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Relaxed Bush debuts as motivational speaker

After nine months of being nearly invisible — a big outing has been to a Dallas hardware store for flashlights — George W. Bush made his debut Monday in his latest incarnation: motivational speaker.
/ Source: a href="" linktype="External" resizable="true" status="true" scrollbars="true">The Washington Post</a

After nine months of being nearly invisible — a big outing has been to a Dallas hardware store for flashlights — George W. Bush made his debut Monday in his latest incarnation: motivational speaker.

Nearly 15,000 people heard the former president, known more for mangling the English language than for his eloquence, reminisce about his White House days. Bush, who is writing a book about the dozen toughest decisions he had to make, used much of his 28 minutes onstage to talk about lighter topics such as picking out a rug design for the Oval Office that reflected his "optimism."

Perhaps in a nod to his dismal 22 percent approval ratings when he left office, Bush noted that "popularity is fleeting. . . . It's not real."

He beamed at the standing ovations from the friendly hometown crowd — he now lives in nearby Dallas.

'Some days were great'
Looking younger than his 63 years and relaxed, Bush did not appear to have an overarching theme, but strung anecdotes and jokes together and frequently mentioned his faith in God.

"I don't see how you can be president without relying on the Almighty. Now when I was 21, I wouldn't have told you that, but at age 63, I can tell you that one of the most amazing surprises of the presidency was the fact that people's prayers affected me. I can't prove it to you. But I can tell you some days were great, some days not so great. But every day was joyous." That, he attributed, to the prayers of others.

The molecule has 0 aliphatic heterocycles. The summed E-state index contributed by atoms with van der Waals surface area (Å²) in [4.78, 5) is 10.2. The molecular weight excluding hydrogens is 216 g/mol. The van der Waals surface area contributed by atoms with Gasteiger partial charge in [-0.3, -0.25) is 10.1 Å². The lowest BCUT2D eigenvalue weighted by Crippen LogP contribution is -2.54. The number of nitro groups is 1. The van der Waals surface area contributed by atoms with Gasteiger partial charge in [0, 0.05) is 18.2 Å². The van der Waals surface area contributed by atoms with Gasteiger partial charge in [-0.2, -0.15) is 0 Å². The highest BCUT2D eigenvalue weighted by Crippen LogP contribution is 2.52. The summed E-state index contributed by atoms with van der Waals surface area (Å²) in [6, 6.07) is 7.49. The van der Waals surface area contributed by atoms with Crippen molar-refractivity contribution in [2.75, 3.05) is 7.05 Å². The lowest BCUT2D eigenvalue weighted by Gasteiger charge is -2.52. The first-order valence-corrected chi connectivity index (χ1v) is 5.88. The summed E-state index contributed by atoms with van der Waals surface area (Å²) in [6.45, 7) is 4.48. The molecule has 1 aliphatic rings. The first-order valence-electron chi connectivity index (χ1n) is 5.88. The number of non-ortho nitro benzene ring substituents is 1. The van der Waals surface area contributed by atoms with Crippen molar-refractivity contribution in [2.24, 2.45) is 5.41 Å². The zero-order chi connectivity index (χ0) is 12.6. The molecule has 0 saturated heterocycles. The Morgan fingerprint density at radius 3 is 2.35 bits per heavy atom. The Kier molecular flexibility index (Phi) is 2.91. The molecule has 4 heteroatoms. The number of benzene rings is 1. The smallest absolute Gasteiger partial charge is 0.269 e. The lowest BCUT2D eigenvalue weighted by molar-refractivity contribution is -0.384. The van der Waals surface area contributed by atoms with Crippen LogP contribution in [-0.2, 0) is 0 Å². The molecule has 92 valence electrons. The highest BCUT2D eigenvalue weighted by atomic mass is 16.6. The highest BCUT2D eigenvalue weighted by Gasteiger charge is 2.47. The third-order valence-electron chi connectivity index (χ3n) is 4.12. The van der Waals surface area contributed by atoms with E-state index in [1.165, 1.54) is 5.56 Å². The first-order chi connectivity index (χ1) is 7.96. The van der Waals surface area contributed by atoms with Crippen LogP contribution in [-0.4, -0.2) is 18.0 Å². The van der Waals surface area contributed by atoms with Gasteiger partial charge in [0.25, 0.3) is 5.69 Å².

His speech came after the crowd at the "GET MOTIVATED!" seminar stood up and danced to the Beach Boys' song "Surfin' USA" and batted around beach balls tossed into the audience.

The well-publicized event appears to mark the beginning of a higher profile for Bush.

Just last week he gave three speeches in Canada, and he has joined the Washington Speakers Bureau. He is scheduled to give another motivational speech next month in San Antonio. Former presidential adviser Karen Hughes said he has "quite a few speeches planned" during the fall.

Along with his book, due out next year, Bush is planning his new presidential library and policy institute at Southern Methodist University — the alma mater of Laura Bush. He also has been spotted riding his mountain bike on local trails.

Many people interviewed afterward said they liked Bush, perhaps even because he wasn't the best speaker of the day. He could have said a thesaurus was a big scaly creature that roamed the planet millions of years ago and they would have applauded.

His most memorable story, one after another said, was about Barney, his Scottie:

Mindful of his new neighbors, who have had to endure as many as 650 people a day gawking at his new house in a cul-de-sac, Bush said he took Barney for a neighborhood stroll with "plastic bag on his hand" to scoop poop. That was a moment, he said, when he realized "Man, my life has changed!"

"He is just a normal guy! He wasn't the best speaker. But I was happy to see him!" said Lubbock salesman Patrick Kruger, 50.